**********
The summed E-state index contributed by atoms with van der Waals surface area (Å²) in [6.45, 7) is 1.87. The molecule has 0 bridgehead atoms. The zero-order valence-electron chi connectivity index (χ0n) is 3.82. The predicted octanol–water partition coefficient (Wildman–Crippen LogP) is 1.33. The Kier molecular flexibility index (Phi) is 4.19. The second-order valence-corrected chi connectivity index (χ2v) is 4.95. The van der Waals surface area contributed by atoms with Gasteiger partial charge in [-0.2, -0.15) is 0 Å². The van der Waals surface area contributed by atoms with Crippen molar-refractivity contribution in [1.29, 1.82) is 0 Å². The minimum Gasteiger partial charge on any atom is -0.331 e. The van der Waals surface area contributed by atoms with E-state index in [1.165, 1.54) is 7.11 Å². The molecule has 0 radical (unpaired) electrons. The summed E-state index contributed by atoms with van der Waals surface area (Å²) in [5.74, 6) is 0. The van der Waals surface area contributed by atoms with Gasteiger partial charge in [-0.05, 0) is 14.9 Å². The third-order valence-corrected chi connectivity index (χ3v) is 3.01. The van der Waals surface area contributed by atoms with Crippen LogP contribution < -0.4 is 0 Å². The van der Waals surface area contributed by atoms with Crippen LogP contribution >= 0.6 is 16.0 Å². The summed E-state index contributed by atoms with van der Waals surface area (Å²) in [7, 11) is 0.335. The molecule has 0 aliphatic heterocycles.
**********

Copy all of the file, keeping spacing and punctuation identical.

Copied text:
The summed E-state index contributed by atoms with van der Waals surface area (Å²) in [6.45, 7) is 1.87. The molecule has 0 bridgehead atoms. The zero-order valence-electron chi connectivity index (χ0n) is 3.82. The predicted octanol–water partition coefficient (Wildman–Crippen LogP) is 1.33. The Kier molecular flexibility index (Phi) is 4.19. The second-order valence-corrected chi connectivity index (χ2v) is 4.95. The van der Waals surface area contributed by atoms with Gasteiger partial charge in [-0.2, -0.15) is 0 Å². The van der Waals surface area contributed by atoms with Crippen molar-refractivity contribution in [1.29, 1.82) is 0 Å². The minimum Gasteiger partial charge on any atom is -0.331 e. The van der Waals surface area contributed by atoms with E-state index in [1.165, 1.54) is 7.11 Å². The molecule has 0 radical (unpaired) electrons. The summed E-state index contributed by atoms with van der Waals surface area (Å²) in [5.74, 6) is 0. The van der Waals surface area contributed by atoms with Gasteiger partial charge in [-0.05, 0) is 14.9 Å². The third-order valence-corrected chi connectivity index (χ3v) is 3.01. The van der Waals surface area contributed by atoms with Crippen LogP contribution < -0.4 is 0 Å². The van der Waals surface area contributed by atoms with Crippen LogP contribution >= 0.6 is 16.0 Å². The summed E-state index contributed by atoms with van der Waals surface area (Å²) in [7, 11) is 0.335. The molecule has 0 aliphatic heterocycles.